must be ready to fight at a moments notice. they knew they had a job to do and not much time to do it in. the young, the not so young and the old. the butcher, the farmer, the member of parliament, they joined the civilian army, britain's home guard. they started from scratch. experience, equipment, supplies. all were scarce. only one shell to fire at each practice. the women of britain refused to be left out. >> we are in this, too.
we'll put up the barrage. man the aircraft guns. run the railroads and get the trains through on time. carry the plane. carry the dispatches. drive the ambulances and run the buses. make sure that our men are fed and don't go hungry. >> honest work. men and women alike. the work, full time. over time. doubletime. 40 hours per week. 60. 70.
ours mean nothing. fatigue meant nothing. until the government forced them to cut down hours, because over fatigue was hurting production. ♪ and when they weren't working, the men patrolled four parachutes, blocked the roads. rehearsed invasion preparations. something had happened here that the germans could never understand. in a democracy it is not the government that makes war, it is the people. ♪
to lead them, the people had chosen winston churchill as their prime minister. and he spoke the words in every british heart, when he said -- >> we shall defend our island, whatever the cost may be. we shall fight on beaches, landing grounds, in the field and in the streets and on the hills. we shall never surrender. >> this was britain in its darkest hour. the people knew they were in for the worst, yet they did not panic or run away. they patrolled and waited. they drilled and waited. they worked and waited. waited for the terror they knew was coming. then, it came.
that is the sound that became part of the life of every man, woman and child in britain. >> august, 1940 and the battle for britain is on. >> the enemy flying due west. >> here comes the louvre waffle. dozens of flights. hundreds of planes. bombers, fighters. the dive bombers. across 21 miles of channel. their first tactics were to bomb convoys in the channel. convoys loaded with food and munitions. convoys to the port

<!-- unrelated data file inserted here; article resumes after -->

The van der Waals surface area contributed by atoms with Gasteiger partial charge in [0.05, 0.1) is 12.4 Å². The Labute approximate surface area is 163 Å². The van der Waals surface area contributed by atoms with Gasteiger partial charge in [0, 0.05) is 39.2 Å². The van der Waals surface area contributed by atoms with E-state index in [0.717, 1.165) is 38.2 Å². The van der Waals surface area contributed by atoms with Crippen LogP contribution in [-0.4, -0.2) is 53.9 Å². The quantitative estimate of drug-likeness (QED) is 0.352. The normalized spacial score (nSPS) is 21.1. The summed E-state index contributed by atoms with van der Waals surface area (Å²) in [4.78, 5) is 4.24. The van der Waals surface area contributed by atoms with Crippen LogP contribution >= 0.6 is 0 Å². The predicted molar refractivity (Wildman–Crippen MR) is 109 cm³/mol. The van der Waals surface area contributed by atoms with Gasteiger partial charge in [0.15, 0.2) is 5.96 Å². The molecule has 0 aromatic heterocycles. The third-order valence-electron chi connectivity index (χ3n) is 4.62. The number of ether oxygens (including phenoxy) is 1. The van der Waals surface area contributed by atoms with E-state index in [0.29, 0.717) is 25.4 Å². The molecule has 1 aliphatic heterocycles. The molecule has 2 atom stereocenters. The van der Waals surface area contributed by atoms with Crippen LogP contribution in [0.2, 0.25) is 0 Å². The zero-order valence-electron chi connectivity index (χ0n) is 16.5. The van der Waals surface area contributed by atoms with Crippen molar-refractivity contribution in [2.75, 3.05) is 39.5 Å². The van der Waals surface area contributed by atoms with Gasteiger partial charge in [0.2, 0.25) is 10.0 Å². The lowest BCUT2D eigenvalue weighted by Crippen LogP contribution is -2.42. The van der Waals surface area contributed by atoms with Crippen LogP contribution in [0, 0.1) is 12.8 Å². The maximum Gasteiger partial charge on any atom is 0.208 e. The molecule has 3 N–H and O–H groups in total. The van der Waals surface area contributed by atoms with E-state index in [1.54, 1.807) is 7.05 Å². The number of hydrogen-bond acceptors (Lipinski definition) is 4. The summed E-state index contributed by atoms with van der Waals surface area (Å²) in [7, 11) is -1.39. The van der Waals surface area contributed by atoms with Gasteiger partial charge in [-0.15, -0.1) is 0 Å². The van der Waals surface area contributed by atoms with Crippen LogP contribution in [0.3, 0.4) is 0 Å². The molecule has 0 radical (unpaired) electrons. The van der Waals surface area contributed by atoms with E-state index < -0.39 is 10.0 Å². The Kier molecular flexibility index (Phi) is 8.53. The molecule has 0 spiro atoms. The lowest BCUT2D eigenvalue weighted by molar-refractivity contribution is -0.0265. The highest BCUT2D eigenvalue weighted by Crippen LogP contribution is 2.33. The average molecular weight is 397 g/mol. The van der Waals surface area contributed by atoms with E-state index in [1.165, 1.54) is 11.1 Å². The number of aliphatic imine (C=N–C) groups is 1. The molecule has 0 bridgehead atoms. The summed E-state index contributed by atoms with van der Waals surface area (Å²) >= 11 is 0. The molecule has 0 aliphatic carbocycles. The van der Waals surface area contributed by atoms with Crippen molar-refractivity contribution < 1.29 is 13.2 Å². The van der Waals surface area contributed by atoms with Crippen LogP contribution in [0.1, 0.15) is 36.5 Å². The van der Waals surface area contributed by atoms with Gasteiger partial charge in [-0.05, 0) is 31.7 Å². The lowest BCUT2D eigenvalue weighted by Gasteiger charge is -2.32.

more planes. then the luftwaffe tried for a knockout, before the flow of surprise -- flow of supplies from overseas became more than a trickle. the spitfires and hurricanes in the air weren't panning out. so the germans changed their attack to the airfields. maybe he could destroy the planes on the ground. he found the airfields and the fields were hit, but the planes were saved. britain, unlike poland and the low country, didn't make the mistake of punching their planes on the runway. they were scattered. only a few on one field. the spitfires still went up to meet the enemy.
the base was too hot. something was going haywire. on a 2000 mile front, from norway to france, the whole nazi program was being stalled, because the raf was still in the air. the troops were getting hoarse from singing we are sailing against britain. the long-range german guns were getting hot. from blowing shells across the channel. in public, hitler assured the germans, i tell you, victory will belong to germany. but in private, he sent for the